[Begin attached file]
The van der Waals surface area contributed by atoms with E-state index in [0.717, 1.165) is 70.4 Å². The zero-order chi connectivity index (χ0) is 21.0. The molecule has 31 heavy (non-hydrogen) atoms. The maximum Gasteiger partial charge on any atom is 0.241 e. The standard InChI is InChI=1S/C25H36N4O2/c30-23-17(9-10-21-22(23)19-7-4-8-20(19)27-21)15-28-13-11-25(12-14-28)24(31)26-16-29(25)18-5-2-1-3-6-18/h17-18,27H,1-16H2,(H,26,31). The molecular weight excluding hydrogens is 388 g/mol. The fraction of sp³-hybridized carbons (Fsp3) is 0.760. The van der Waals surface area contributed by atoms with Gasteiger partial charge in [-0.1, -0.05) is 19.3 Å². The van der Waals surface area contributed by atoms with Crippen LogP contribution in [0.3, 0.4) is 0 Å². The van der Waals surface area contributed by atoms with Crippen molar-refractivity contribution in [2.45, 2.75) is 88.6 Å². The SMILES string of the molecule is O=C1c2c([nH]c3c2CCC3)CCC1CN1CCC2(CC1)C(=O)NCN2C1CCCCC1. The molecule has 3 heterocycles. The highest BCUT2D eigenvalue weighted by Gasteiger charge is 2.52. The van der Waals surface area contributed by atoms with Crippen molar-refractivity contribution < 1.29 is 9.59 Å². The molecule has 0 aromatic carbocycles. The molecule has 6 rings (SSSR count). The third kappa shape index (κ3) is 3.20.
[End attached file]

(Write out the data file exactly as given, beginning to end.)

The van der Waals surface area contributed by atoms with E-state index in [0.717, 1.165) is 70.4 Å². The zero-order chi connectivity index (χ0) is 21.0. The molecule has 31 heavy (non-hydrogen) atoms. The maximum Gasteiger partial charge on any atom is 0.241 e. The standard InChI is InChI=1S/C25H36N4O2/c30-23-17(9-10-21-22(23)19-7-4-8-20(19)27-21)15-28-13-11-25(12-14-28)24(31)26-16-29(25)18-5-2-1-3-6-18/h17-18,27H,1-16H2,(H,26,31). The molecular weight excluding hydrogens is 388 g/mol. The fraction of sp³-hybridized carbons (Fsp3) is 0.760. The van der Waals surface area contributed by atoms with Gasteiger partial charge in [-0.1, -0.05) is 19.3 Å². The van der Waals surface area contributed by atoms with Crippen LogP contribution in [0.3, 0.4) is 0 Å². The van der Waals surface area contributed by atoms with Crippen molar-refractivity contribution in [2.45, 2.75) is 88.6 Å². The SMILES string of the molecule is O=C1c2c([nH]c3c2CCC3)CCC1CN1CCC2(CC1)C(=O)NCN2C1CCCCC1. The molecule has 3 heterocycles. The highest BCUT2D eigenvalue weighted by Gasteiger charge is 2.52. The van der Waals surface area contributed by atoms with Crippen molar-refractivity contribution < 1.29 is 9.59 Å². The molecule has 0 aromatic carbocycles. The molecule has 6 rings (SSSR count). The third kappa shape index (κ3) is 3.20.